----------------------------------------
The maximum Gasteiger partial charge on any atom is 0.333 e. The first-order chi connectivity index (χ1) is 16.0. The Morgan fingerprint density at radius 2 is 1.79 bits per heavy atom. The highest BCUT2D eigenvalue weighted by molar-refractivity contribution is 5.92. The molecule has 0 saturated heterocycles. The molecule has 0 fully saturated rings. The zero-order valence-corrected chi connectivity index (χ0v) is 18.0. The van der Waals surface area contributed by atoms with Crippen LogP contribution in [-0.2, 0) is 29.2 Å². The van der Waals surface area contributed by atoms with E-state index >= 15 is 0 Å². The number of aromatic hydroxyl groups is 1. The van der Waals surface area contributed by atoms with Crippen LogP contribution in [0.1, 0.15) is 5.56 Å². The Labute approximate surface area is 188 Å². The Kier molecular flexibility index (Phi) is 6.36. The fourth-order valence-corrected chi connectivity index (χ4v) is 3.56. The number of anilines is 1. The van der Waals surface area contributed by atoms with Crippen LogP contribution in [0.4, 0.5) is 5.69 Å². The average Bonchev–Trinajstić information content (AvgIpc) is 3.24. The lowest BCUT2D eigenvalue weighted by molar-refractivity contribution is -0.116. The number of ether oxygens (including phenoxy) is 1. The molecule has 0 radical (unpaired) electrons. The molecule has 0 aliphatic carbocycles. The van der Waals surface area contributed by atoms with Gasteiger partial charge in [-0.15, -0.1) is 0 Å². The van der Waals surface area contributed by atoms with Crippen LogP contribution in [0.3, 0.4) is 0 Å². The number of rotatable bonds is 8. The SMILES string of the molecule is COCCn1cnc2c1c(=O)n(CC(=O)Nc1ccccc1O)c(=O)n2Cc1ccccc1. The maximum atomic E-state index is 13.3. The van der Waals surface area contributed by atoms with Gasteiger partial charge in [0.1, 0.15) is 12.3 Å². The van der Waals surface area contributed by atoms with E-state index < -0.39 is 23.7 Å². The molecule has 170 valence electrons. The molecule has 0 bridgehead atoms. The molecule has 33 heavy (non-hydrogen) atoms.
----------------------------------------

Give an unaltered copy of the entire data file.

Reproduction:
The maximum Gasteiger partial charge on any atom is 0.333 e. The first-order chi connectivity index (χ1) is 16.0. The Morgan fingerprint density at radius 2 is 1.79 bits per heavy atom. The highest BCUT2D eigenvalue weighted by molar-refractivity contribution is 5.92. The molecule has 0 saturated heterocycles. The molecule has 0 fully saturated rings. The zero-order valence-corrected chi connectivity index (χ0v) is 18.0. The van der Waals surface area contributed by atoms with Crippen LogP contribution in [-0.2, 0) is 29.2 Å². The van der Waals surface area contributed by atoms with E-state index >= 15 is 0 Å². The number of aromatic hydroxyl groups is 1. The van der Waals surface area contributed by atoms with Crippen LogP contribution in [0.1, 0.15) is 5.56 Å². The Labute approximate surface area is 188 Å². The Kier molecular flexibility index (Phi) is 6.36. The fourth-order valence-corrected chi connectivity index (χ4v) is 3.56. The number of anilines is 1. The van der Waals surface area contributed by atoms with Crippen LogP contribution in [0.4, 0.5) is 5.69 Å². The average Bonchev–Trinajstić information content (AvgIpc) is 3.24. The lowest BCUT2D eigenvalue weighted by molar-refractivity contribution is -0.116. The number of ether oxygens (including phenoxy) is 1. The molecule has 0 radical (unpaired) electrons. The molecule has 0 aliphatic carbocycles. The van der Waals surface area contributed by atoms with Gasteiger partial charge in [-0.15, -0.1) is 0 Å². The van der Waals surface area contributed by atoms with Crippen LogP contribution in [0.3, 0.4) is 0 Å². The number of rotatable bonds is 8. The SMILES string of the molecule is COCCn1cnc2c1c(=O)n(CC(=O)Nc1ccccc1O)c(=O)n2Cc1ccccc1. The maximum atomic E-state index is 13.3. The van der Waals surface area contributed by atoms with Gasteiger partial charge in [0.1, 0.15) is 12.3 Å². The van der Waals surface area contributed by atoms with E-state index < -0.39 is 23.7 Å². The molecule has 170 valence electrons. The molecule has 0 bridgehead atoms. The molecule has 33 heavy (non-hydrogen) atoms.